Therefore, I urge you, brothers, in view of God’s mercy, to offer your bodies as living sacrifices, holy and pleasing to God—this is your spiritual act of worship. Do not conform any longer to the pattern of this world, but be transformed by the renewing of your mind. Then you will be able to test and approve what God’s will is—his good, pleasing and perfect will.
Today I had to run an errand to a place about 3 miles from home. The weather finally gave us a break from 55°F and rainy; the sun shone, puffy clouds floated across the sky, and people started emerging from their cocoons. For a moment I thought of driving my errand — it was to a car dealership to get touch-up paint — but I decided, naturally, to run my errand by bike. I have the red rental bike set up for comfortable short-distance normal-clothes riding, and this was the perfect opportunity to use it.
As I rode there, I sat up and enjoyed the feel of the sun on my skin, the wind in my face, the chirp of birds… Along the way, I saw a young couple, dressed to the nines as if for a formal dance, posing for pictures in front of their car. As I rode by, a woman I assume was the mother tried to pull them into one more picture, while the couple tried to get into the car. The mother was exuberantly exclaiming, “This is a very special evening!” while other family members standing nearby cried, “They have to go!” in tones I thought were reserved for movies.
When I arrived at the car dealership, a suited and tied young man asked, “Can I help you?” I indicated my bike and said, “Can I trade this thing in?” and he, hardly missing a beat, said “Sure, that plus a lot of money,” as he held the service entrance door for me. I parked my bike inside the service waiting area, and had no trouble finding a spot. The touch-up paint cost an arm and a leg, considering the microscopic volume we received. It did match the car, though, and I have protected the metal that had started to show where the bike rack rubs on the back.
On the way home with my tiny container of more-precious-than-gold (although gold closed at $1,219.10 per ounce on Friday, so maybe that’s a slight overstatement. But not much.) paint, I came upon a lemonade stand that had sprung up since I’d ridden by 15 minutes earlier. One kid had dressed up all in yellow and waved a yellow sign that, logically, read “LEMONADE!” The other kid manned the booth, which bore another sign informing me that I could exchange $0.25 for one glass of lemonade. A quick mental inventory informed me that I had a quarter, so I pulled over. I remember how excited I felt when adults, especially strangers, bought lemonade from my stands; now I consider it my adult responsibility to stop at every kid’s lemonade stand I encounter.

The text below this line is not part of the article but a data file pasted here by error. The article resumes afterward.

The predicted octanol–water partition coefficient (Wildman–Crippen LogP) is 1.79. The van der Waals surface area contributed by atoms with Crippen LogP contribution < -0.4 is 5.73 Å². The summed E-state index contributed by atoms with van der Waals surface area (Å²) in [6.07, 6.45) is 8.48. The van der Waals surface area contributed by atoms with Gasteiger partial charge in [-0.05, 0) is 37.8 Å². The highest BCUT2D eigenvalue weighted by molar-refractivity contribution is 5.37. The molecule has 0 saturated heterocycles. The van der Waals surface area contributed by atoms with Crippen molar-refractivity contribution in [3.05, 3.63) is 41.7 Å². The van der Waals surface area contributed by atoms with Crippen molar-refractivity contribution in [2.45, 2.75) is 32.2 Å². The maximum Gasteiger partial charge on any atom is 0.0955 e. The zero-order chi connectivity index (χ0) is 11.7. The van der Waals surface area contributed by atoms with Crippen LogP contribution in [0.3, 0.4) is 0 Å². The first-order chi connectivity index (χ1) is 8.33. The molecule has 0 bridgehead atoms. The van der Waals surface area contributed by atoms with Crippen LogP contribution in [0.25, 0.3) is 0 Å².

So I duly obtained my cup of lemonade and learned that I had received a blend of regular and pink (explaining the extremely watered-down pink look), but that it was from a mix (I’m guessing Minute Maid; it was better than Country Time and did appear to have lemon bits in it) not from fresh lemons. They then said that the one kid was wearing every yellow thing they had, and that seemed an appropriate way to attract customers to a lemonade stand. As we talked and I drank my lemonade, another adult with maroon hair pulled up and parked. She, too, bought a lemonade and we had a bit of a conversation. I rode off feeling a happy glow unrelated to the cool, not-too-bad lemonade I’d purchased.
To top it off, as I rode into our neighborhood, some kids were drawing on the road with chalk as their parents chatted nearby. I cruised by very slowly and stopped to talk with them, too. I learned that the kid was drawing a rocket ship with a bridge to the astronaut’s planet. Dad helped quite a bit with the astronauts, but the bridge and planet were definitely the son’s work. I said hi to all the other adults and walked the last half-block home.
Can you see why I love bicycling? In a car, none of those experiences would have happened. Yes, I would have gotten my expensive paint sooner. But I would have missed the romantic evening getaway those young people were having; the oh-so-snappy repertoire with the car salesman; the lemonade stand; and the neighborhood good-weather-chatting. In short, I would have completely missed out on the community experiences. Community relationships make life meaningful.
I think most people don’t even realize what they’re missing when they retreat into their insulated, isolated wheeled metal shells. Walking, biking, taking public transit — in addition to encouraging a healthier, more active lifestyle (here, here, and here, for starters) and reducing our oil dependence, these modes of transportation slow us down, force us to experience the world around us, elevate us from mere spectators to actors. I hope that next time you have a short errand to run, you will consider building the community and enhancing your quality of life by leaving the car at home. Take my word for it: You won’t regret the decision.